CHASI Faculty Associate Dr. Karun Karki recently completed a report on remote learning in Ontario during COVID-19, which was funded by eCampusOnatio, and has generously agreed to share the widely applicable findings with us. His co-authors for the report are Anna Markov, MSW; Rachel Yavnai, MSW; Ginette Lafrenière, MA, MSW, PhD; and Michael Woodford, MSW, PhD, all from the Lyle S. Hallman Faculty of Social Work, Wilfrid Laurier University.
The post-secondary learning landscape was irrevocably altered in March 2020, resulting in swift changes to the way post-secondary classes and services were delivered throughout Ontario. In this report, we have unearthed many important factors students and instructors identified as helping and hindering their educational progress during the shift, and recommended key areas for wraparound support strategies. Through person-centered, technology-enabled solutions, we have proposed recommendations for students and instructors to best navigate the current remote learning reality and ways to sustain momentum in a post-pandemic environment.
A total of 793 participants (611students and 182 instructors) from across Ontario participated in the study, providing their perspectives on the current remote post-secondary educational landscape. Findings from this research shone a spotlight on the teaching and learning opportunities created for both instructors and students, as well as the challenges and needs experienced in the transition to remote learning. The report findings identified important factors that impact students’ experience as online learners, including academic factors (i.e., aspects related to course design; instructor-specific factors; class engagement; concerns regarding the perceived quality of learning; interest in the course; opportunities for skill development) and non-academic factors (i.e., difficulties learning from home; impacts on mental health and wellbeing; flexibility, independence, and access to learning; comfort and convenience of learning from home; opportunities to connect with peers; use of student supports/institutional resources; feedback solicitation).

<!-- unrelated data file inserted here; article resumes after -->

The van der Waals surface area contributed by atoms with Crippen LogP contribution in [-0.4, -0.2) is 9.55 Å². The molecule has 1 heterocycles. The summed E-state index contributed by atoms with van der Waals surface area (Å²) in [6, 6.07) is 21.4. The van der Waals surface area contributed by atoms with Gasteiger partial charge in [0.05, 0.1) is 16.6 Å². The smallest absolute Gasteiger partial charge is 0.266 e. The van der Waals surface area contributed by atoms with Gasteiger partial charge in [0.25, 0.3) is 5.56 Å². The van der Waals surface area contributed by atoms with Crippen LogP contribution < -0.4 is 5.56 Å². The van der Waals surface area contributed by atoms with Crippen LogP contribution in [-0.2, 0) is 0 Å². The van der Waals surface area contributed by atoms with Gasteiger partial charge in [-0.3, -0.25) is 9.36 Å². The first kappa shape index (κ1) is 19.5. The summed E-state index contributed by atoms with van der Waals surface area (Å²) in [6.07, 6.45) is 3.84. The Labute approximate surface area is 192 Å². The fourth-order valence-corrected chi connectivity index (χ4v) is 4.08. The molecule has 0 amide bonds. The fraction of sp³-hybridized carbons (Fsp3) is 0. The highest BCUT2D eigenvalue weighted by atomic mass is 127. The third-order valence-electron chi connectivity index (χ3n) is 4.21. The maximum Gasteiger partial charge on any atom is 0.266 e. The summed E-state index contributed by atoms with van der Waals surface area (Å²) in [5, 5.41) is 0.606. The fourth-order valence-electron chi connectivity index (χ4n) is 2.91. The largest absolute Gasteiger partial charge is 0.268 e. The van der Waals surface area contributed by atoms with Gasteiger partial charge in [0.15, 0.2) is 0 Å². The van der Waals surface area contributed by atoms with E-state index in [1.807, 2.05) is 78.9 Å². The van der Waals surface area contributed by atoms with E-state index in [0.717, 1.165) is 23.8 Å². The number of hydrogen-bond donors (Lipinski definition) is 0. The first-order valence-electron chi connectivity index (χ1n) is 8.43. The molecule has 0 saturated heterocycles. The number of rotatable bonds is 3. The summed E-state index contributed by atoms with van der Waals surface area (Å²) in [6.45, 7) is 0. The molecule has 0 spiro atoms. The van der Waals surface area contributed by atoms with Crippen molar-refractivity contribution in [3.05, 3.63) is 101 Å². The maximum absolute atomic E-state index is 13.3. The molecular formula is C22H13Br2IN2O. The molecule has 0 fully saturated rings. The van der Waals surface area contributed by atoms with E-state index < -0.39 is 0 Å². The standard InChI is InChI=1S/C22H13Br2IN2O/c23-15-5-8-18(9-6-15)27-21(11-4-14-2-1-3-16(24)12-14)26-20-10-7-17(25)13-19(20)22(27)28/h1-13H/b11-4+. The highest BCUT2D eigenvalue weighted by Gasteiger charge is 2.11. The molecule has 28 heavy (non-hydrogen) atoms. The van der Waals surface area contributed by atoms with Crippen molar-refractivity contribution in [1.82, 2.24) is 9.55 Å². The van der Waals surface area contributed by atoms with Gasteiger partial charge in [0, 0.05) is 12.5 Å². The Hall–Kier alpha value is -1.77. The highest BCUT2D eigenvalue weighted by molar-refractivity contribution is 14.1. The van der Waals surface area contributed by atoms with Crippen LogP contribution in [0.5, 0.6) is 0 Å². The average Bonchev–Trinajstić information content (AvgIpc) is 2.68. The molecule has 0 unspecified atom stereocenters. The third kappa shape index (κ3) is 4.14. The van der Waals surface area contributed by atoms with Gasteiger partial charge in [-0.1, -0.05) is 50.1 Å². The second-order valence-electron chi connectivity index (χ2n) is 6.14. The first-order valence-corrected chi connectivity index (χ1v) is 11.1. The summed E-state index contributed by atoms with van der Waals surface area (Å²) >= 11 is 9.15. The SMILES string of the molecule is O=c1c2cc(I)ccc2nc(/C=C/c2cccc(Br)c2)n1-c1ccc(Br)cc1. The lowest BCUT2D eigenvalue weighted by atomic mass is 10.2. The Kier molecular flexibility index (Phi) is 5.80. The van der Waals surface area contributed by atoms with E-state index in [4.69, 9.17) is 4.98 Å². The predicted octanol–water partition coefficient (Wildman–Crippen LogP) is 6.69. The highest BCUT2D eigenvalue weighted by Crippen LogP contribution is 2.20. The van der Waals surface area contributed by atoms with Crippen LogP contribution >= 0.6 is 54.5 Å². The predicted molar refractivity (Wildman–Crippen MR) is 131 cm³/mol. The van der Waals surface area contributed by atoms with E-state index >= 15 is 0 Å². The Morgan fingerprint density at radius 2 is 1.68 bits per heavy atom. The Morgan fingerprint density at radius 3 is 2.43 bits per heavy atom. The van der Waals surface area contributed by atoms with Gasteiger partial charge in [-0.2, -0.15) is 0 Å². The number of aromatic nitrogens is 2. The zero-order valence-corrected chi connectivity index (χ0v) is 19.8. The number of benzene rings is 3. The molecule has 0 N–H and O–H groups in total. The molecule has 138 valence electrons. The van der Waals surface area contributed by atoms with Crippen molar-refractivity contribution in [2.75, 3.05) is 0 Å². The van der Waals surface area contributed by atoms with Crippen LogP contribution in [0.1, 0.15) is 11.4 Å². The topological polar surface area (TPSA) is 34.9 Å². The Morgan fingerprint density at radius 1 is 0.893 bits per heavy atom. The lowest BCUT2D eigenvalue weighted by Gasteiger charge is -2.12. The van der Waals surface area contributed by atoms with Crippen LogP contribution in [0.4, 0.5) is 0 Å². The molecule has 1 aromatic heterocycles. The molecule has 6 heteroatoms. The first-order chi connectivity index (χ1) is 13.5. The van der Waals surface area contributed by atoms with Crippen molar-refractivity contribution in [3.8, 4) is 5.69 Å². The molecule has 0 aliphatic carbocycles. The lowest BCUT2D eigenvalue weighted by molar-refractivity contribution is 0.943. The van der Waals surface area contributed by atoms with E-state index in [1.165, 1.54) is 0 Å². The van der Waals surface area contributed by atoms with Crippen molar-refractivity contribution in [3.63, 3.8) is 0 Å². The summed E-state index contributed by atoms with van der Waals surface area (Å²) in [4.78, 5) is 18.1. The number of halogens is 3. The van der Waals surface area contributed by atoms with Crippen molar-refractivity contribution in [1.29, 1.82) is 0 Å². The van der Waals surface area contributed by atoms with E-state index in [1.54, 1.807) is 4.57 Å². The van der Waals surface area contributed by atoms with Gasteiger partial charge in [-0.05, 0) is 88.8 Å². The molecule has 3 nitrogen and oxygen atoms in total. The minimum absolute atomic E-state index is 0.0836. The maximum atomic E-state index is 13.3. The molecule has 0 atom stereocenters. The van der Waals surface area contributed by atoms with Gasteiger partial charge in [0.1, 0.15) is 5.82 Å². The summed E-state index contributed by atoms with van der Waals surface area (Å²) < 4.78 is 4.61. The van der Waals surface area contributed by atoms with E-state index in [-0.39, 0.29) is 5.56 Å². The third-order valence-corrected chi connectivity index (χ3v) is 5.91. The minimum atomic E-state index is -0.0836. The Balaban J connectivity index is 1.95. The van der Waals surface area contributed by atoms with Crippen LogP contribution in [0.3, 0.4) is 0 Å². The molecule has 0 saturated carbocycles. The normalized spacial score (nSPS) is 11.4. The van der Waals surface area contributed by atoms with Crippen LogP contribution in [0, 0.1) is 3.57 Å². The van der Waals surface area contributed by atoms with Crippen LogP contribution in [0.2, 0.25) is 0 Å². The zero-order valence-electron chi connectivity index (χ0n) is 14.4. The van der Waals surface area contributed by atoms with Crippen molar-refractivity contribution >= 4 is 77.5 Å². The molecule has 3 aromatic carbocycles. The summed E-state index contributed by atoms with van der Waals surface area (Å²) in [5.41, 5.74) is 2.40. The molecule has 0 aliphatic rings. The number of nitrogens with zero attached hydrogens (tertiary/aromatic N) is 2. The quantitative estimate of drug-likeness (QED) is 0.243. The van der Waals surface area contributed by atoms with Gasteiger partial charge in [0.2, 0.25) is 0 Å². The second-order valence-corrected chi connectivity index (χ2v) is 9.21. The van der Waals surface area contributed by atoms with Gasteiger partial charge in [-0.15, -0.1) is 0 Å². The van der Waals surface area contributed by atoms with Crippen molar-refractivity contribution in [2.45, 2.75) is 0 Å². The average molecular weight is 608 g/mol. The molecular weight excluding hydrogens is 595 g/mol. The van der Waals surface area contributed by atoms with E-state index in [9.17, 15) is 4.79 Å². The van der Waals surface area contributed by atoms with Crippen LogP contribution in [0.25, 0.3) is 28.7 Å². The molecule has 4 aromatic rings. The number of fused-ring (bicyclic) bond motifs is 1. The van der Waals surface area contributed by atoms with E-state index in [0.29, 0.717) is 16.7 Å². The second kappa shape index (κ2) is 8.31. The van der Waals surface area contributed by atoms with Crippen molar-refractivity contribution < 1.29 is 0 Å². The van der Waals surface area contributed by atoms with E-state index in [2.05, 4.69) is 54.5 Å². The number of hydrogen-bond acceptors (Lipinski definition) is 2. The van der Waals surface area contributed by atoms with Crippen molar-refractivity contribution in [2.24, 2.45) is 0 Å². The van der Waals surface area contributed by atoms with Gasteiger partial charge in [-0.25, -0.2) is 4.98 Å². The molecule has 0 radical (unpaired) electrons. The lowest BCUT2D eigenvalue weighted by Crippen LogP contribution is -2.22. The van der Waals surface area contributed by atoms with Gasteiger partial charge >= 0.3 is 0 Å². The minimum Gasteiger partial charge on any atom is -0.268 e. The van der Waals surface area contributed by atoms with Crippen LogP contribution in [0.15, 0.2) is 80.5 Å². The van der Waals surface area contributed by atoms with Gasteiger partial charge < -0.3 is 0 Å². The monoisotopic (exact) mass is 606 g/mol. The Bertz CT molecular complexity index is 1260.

Overall, the findings suggest that there is no one-size-fits-all approach to learning online. Learning is a textured experience between student and educator. College and university administrators and instructors should not be the only stakeholders meaningfully responding to heterogenous student needs; other institution stakeholders must also be responsive, such as campus service providers, peer mentors, student experience coordinators, and community connectors. According to our findings, while students overwhelmingly felt supported and engaged by their instructors, there is room for a holistic and coordinated approach to remote teaching and learning. With the help of the provincial government, policymakers, students, and staff, an environment can be created to foster academic success. Students are needed in key stakeholder roles to infuse their expertise into the development and sustainability of supportive educational measures. They must be thought of not just as consumers in the educational system, but stakeholders that shape the ongoing evolution of the post-secondary experience.